Office of Surveillance Commissioners

23. Graeme Waugh, Investigatory Powers Team Leader at the Scottish Government explained that the role of the Office of Surveillance Commissioners was to (a) approve or quash an application for surveillance; and (b) annually inspect relevant bodies, including Police Scotland, which would be obliged to respond to any recommendations set out by the inspectors.18 He also advised that the Chief Surveillance Commissioner is an ex-High Court Judge and that two commissioners, Lord Bonomy and Lord MacLean, currently provide knowledge of Scots law.19

Monitoring

24. When asked to clarify the monitoring arrangements for authorisations under RIP(S)A, the Minister advised that the Scottish Government does not have access to this information. However, he highlighted that “the Office of Surveillance Commissioners has access to knowledge about the extent to which the approach is deployed by all the relevant bodies that can use surveillance, so it is a repository of information about what is happening on the ground and can keep an eye on practice”. He explained that “the Office considers the necessary and proportionate use of surveillance and can keep the data under review so it will understand trends in the deployment of the approach, if trends emerge over time—for example in relation to the groups of people who are affected”.20

25. Mr Waugh added that the Office publishes an annual report which includes data on the number of authorisations under RIP(S)A, and is laid before both the Scottish and Westminster Parliaments.21

UK operations

26. When asked whether he could give any reassurance that the changes will be adhered to by any UK security and police services, the Minister responded that “in other jurisdictions … , certain procedures have already been established, have had time to bed in and are, we believe, working effectively [and] to our knowledge, no concerns have been raised about bodies outside Scotland abusing them”. He said he was “happy to keep a close eye on how things operate in practice and see whether any concerns arise in due course”.22

Motions

27. At the conclusion of the evidence session, Mr Wheelhouse moved the following motions lodged in the name of the Michael Matheson:

S4M-11915—That the Justice Committee recommends that the Regulation of Investigatory Powers (Modification of Authorisation Provisions: Legal Consultations) (Scotland) Order 2015 [draft] be approved.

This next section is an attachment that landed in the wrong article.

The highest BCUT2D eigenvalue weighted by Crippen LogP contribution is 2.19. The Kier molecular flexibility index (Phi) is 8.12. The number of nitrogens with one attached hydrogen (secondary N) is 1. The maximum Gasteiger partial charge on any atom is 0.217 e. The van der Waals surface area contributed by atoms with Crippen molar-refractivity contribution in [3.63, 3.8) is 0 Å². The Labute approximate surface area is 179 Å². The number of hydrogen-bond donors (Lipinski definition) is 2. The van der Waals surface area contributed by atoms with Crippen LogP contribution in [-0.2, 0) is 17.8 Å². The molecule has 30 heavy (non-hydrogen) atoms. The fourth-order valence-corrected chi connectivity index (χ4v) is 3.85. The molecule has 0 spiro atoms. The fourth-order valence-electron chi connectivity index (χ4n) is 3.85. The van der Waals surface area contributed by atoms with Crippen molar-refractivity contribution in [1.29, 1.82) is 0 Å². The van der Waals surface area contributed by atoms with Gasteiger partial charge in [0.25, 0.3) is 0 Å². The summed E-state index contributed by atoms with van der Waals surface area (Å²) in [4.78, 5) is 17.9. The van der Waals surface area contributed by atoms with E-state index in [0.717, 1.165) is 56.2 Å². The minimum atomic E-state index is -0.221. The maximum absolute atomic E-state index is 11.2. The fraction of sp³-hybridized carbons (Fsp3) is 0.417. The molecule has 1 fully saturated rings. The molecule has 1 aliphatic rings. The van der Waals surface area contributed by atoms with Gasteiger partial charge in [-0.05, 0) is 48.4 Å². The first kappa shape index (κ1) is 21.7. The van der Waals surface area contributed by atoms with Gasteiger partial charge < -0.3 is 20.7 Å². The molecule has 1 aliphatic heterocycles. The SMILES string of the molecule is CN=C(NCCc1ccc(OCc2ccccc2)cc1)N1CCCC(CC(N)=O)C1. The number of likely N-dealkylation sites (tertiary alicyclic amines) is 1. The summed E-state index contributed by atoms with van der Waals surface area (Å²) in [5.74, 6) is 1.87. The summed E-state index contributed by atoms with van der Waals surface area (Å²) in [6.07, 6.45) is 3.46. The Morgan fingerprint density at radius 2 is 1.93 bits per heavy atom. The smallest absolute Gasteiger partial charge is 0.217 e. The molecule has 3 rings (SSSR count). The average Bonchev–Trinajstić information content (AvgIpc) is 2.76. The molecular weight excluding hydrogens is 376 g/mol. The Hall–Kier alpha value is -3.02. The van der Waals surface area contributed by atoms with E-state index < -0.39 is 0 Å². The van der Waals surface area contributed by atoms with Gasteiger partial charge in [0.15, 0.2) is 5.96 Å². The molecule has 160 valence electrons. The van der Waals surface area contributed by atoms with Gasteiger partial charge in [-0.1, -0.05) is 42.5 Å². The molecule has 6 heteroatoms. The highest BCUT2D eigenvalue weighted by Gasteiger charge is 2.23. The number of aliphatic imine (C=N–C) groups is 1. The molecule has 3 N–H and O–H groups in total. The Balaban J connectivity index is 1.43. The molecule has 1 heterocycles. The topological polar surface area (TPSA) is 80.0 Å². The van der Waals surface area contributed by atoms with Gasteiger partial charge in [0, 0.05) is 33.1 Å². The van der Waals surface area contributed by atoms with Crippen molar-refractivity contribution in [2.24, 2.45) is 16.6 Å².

S4M-11910—That the Justice Committee recommends that the Regulation of Investigatory Powers (Covert Surveillance and Property Interference – Code of Practice) (Scotland) Order 2015 [draft] be approved.

S4M-11916—That the Justice Committee recommends that the Regulation of Investigatory Powers (Covert Human Intelligence Sources – Code of Practice) (Scotland) Order 2015 [draft] be approved.

28. The motions were agreed to.

29. The Justice Committee therefore recommends to the Parliament that it approve the draft instruments.


Any links to external websites in this report were working correctly at the time of publication. However, the Scottish Parliament cannot accept responsibility for content on external websites.

Footnotes:

1 Scottish Parliament Delegated Powers and Law Reform Committee. 73rd Report, 2014 (Session 4). Subordinate Legislation. Available at:
http://www.scottish.parliament.uk/parliamentarybusiness/CurrentCommittees/84622.aspx

2 Scottish Parliament Justice Committee. Official Report, 6 January 2015. Available at:

3 Scottish Parliament Justice Committee. Official Report, 6 January 2015, Col 3. Available at: http://www.scottish.parliament.uk/parliamentarybusiness/28862.aspx?r=9707&mode=pdf

4 Scottish Parliament Justice Committee. Official Report, 6 January 2015, Col 3.

5 SSI 2014/339 is the Regulation of Investigatory Powers (Authorisation of Covert Intelligence Sources (Scotland) Order 2014.

6 Scottish Parliament Delegated Powers and Law Reform Committee. 74th Report, 2014 (Session 4). Subordinate Legislation.

7 Scottish Parliament Justice Committee. Official Report, 6 January 2015.

8 Justice Committee Note by the Clerk. Available at: http://www.scottish.parliament.uk/S4_JusticeCommittee/Meeting%20Papers/Papers20150106.pdf

9 The concerns relate to (a) the Regulation of Investigatory Powers (Modification of Authorisation Provisions: Legal Consultations) (Scotland) Order 2014 and the Regulation of Investigatory Powers (Covert Human Intelligence Sources) Draft Code of Practice.

10 Scottish Parliament Justice Committee. Official Report, 6 January 2015, Col 4.

11 Scottish Parliament Justice Committee. Official Report, 6 January 2015, Cols 4 and 5.

12 Scottish Parliament Justice Committee. Official Report, 6 January 2015, Col 5.

13 Scottish Parliament Justice Committee. Official Report, 6 January 2015, Col 6.

14 Scottish Parliament Justice Committee. Official Report, 6 January 2015, Col 12.

15 Scottish Parliament Justice Committee. Official Report, 6 January 2015, Col 20.

16 Scottish Parliament Justice Committee. Official Report, 6 January 2015, Col 8.

17 Scottish Parliament Justice Committee. Official Report, 6 January 2015, Col 14.

18 Scottish Parliament Justice Committee. Official Report, 6 January 2015, Col 16.

19 Scottish Parliament Justice Committee. Official Report, 6 January 2015, Col 9.

20 Scottish Parliament Justice Committee. Official Report, 6 January 2015, Col 15.

21 Scottish Parliament Justice Committee. Official Report, 6 January 2015, Col 19.

22 Scottish Parliament Justice Committee. Official Report, 6 January 2015, Col 6.